But if comparison is clearly legitimate, then why the worry about historical analogy? Part of the answer is that historians, by methodological habit, are inclined to see all events as unique, rather than seeing them, as a political scientist might, as a basis for model-building or generalization. The nineteenth-century German philosopher of the social sciences Wilhelm Windelband once argued that natural scientists typically strive for “nomothetic,” or rule-governed, explanation, while historians and other scholars of the human world are more invested in “idiographic” understanding—that is, they wish to know something in all its particularity. This is why historians more often than not will specialize in discrete epochs and individual countries, and why they tend to resist drawing from history any grandiose lessons regarding constants of human nature. Still, nothing about this idiographic method actually prevents the historian from comparing one event to another.
When it comes to the horrors of the Third Reich, however, trusted habits of historical understanding are often cast aside. Especially in Western Europe and North America, the genocide of European Jewry has taken on the paradoxical status of a historical event beyond history. Although most historians would, of course, insist that the genocide is a human event that can be known just as other human events are, in the popular imagination the idea has taken hold that the Holocaust represents the non plus ultra of human depravity. Its elevation into a timeless signifier of absolute evil has had the effect of making it not only incomparable but, in a more troubling sense, unknowable.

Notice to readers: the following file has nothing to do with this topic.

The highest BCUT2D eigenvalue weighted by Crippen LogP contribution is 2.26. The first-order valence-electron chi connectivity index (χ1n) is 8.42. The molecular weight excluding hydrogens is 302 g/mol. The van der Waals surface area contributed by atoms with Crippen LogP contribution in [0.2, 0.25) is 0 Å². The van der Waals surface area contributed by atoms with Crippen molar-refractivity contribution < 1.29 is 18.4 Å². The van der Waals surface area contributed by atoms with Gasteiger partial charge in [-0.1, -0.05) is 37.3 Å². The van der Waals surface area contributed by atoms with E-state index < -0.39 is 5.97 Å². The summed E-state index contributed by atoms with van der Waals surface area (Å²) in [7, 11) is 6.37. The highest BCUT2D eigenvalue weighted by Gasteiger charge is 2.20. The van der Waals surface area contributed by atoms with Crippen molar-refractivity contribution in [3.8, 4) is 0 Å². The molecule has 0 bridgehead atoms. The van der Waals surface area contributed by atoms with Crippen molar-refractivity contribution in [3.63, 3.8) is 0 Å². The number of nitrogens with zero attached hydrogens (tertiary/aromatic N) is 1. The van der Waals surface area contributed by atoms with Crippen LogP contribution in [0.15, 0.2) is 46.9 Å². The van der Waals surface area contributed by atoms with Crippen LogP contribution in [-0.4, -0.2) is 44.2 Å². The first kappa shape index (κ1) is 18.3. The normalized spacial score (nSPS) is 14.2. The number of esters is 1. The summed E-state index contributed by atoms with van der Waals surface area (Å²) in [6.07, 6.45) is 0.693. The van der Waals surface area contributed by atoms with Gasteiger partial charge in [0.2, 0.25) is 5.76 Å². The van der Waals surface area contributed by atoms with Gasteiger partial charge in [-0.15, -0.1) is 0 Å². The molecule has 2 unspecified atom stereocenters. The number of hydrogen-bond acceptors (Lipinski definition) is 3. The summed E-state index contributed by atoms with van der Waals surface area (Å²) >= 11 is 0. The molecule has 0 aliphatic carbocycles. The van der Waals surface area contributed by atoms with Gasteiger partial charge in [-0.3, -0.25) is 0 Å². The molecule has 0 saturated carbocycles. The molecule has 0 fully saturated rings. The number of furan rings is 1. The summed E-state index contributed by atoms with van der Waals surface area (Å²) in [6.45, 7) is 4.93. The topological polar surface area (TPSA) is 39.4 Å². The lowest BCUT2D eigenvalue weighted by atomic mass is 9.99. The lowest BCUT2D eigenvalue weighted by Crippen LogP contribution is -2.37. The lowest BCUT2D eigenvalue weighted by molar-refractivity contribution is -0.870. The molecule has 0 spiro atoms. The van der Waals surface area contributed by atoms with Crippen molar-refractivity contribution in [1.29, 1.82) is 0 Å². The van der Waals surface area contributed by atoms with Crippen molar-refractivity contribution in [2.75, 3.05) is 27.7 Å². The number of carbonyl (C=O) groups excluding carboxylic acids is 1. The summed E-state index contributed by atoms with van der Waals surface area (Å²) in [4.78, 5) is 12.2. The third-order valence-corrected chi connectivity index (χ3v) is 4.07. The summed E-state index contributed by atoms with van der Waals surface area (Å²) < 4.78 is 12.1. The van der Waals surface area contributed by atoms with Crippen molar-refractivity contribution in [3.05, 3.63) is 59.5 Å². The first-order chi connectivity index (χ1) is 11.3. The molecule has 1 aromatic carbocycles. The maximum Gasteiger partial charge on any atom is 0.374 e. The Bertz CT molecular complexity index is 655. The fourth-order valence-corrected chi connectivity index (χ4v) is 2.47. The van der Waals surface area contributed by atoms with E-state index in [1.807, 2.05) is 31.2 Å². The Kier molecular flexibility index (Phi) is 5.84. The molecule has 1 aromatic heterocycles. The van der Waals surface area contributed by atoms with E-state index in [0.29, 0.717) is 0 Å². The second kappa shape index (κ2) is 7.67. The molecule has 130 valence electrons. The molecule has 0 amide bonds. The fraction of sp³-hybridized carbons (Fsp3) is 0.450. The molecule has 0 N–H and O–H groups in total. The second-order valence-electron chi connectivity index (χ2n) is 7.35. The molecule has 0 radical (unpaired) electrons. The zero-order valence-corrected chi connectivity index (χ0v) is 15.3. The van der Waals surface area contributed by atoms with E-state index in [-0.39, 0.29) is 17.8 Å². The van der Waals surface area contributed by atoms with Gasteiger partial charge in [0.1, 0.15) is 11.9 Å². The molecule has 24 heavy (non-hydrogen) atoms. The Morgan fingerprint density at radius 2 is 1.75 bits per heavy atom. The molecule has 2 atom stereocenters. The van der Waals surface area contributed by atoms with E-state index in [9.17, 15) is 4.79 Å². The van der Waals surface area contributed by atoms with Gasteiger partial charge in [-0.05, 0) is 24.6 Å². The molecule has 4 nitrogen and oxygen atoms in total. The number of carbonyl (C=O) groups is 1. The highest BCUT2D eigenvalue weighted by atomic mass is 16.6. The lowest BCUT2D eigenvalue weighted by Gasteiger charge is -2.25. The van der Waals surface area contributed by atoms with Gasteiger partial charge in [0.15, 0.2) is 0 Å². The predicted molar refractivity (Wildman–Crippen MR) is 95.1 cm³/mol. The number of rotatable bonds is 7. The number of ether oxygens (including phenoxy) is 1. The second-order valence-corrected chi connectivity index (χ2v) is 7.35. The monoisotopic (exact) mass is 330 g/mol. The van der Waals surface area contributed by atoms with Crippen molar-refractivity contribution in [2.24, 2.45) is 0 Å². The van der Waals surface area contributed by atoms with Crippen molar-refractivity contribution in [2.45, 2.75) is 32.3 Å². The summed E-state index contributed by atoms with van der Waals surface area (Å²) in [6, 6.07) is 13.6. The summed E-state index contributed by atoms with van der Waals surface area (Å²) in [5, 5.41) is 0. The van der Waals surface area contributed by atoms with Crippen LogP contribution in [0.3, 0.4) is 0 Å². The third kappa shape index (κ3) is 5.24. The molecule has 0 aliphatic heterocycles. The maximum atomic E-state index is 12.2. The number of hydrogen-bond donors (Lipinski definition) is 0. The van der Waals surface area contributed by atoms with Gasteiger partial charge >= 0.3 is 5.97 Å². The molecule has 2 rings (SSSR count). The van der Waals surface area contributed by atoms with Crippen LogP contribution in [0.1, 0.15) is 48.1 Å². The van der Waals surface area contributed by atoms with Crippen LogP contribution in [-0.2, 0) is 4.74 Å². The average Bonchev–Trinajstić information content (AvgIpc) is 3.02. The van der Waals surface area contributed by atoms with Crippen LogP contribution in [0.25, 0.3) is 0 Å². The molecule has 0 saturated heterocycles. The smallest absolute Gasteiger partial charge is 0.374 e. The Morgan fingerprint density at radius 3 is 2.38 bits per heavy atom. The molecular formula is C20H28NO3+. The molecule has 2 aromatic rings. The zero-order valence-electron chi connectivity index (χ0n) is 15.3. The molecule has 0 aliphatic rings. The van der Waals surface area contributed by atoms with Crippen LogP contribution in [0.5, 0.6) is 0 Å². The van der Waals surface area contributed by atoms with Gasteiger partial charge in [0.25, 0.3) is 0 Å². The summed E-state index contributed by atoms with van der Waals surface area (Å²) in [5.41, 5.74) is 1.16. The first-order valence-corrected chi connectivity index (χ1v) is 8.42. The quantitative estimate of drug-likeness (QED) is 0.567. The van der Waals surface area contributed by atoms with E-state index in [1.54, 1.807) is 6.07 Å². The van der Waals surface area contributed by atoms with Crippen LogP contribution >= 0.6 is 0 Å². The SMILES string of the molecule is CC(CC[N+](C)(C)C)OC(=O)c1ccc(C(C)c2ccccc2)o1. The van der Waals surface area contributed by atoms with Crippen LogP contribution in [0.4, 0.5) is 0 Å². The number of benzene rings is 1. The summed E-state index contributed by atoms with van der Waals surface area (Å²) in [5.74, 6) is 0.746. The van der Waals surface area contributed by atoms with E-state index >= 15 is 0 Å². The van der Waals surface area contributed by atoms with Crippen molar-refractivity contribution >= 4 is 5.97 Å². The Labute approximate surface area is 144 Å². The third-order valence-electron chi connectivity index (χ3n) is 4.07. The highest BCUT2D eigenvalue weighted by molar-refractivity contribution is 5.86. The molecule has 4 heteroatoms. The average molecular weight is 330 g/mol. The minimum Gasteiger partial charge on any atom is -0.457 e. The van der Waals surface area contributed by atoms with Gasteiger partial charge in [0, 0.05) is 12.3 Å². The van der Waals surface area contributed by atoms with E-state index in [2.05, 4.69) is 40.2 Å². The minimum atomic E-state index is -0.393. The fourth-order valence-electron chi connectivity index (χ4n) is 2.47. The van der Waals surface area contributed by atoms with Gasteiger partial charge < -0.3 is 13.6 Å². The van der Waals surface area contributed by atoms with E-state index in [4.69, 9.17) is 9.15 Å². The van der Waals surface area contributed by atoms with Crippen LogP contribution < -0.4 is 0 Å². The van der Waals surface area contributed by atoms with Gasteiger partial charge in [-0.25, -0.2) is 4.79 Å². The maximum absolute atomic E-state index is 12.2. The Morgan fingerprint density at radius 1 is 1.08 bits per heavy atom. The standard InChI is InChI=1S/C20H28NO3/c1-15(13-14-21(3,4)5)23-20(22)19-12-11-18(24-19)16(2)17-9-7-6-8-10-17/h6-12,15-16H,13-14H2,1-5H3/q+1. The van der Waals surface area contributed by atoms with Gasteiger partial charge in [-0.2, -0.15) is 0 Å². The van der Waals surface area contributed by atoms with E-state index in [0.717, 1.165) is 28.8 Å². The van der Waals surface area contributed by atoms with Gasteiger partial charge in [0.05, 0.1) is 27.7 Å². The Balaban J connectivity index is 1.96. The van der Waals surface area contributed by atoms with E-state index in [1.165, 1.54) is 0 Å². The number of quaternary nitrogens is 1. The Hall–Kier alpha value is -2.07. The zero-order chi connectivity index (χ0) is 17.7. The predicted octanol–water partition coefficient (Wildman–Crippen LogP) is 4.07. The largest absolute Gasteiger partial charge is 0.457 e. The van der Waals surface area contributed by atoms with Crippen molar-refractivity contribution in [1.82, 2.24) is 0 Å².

For those of us whose own family members were killed in the death camps, the temptation can be overwhelming to say that this crime was unique and that no analogies could possibly be valid. Especially among the children and grandchildren of the victims, this conception of the Holocaust seems to have hardened into a fixture of contemporary identity. A taboo now envelopes even its nomenclature. No other atrocity in modern times has gained the singularity of a proper name, with such biblical resonance and an entire field of academic study to ensure that its horrors are not forgotten. It has become our secular proxy for evil, an absolute in an age that has left all other absolutes behind. But those who would characterize the Holocaust as “evil” forget that this term belongs to the lexicon of religion, not history. Once the Holocaust is elevated beyond time as a quasi-eternal standard, all comparison must appear as sacrilege.
Confronted with such moral difficulties, it can hardly surprise us that some public intellectuals and politicians have adopted the posture of gatekeepers against comparison. But yielding to the idea of the Holocaust’s incomparability leads us into a thicket of moral perplexities. It is sometimes said that the Holocaust must remain beyond comparison because the traumas that were visited upon its victims cannot be compared to other traumas without somehow diminishing the particular horror of the Holocaust. But this argument is based on a category mistake. Every trauma is of course unique, and the suffering of each individual has a singularity that cries out against comparison. Yet the uniqueness of individual suffering is not diminished when the historian begins the grim task of understanding.
There is, after all, at least one common element in every trauma: it belongs to the common record of human events. Hannah Arendt’s description of Nazism’s evil as “banal” was not meant to diminish its horror but to magnify it, by reminding us that its perpetrators were not monsters but ordinary men. She feared that, in the public mind, the sheer magnitude of the Nazis’ crime would remain so opaque that it would be depoliticized and lifted free of political history, as if it had not been perpetrated by human beings at all.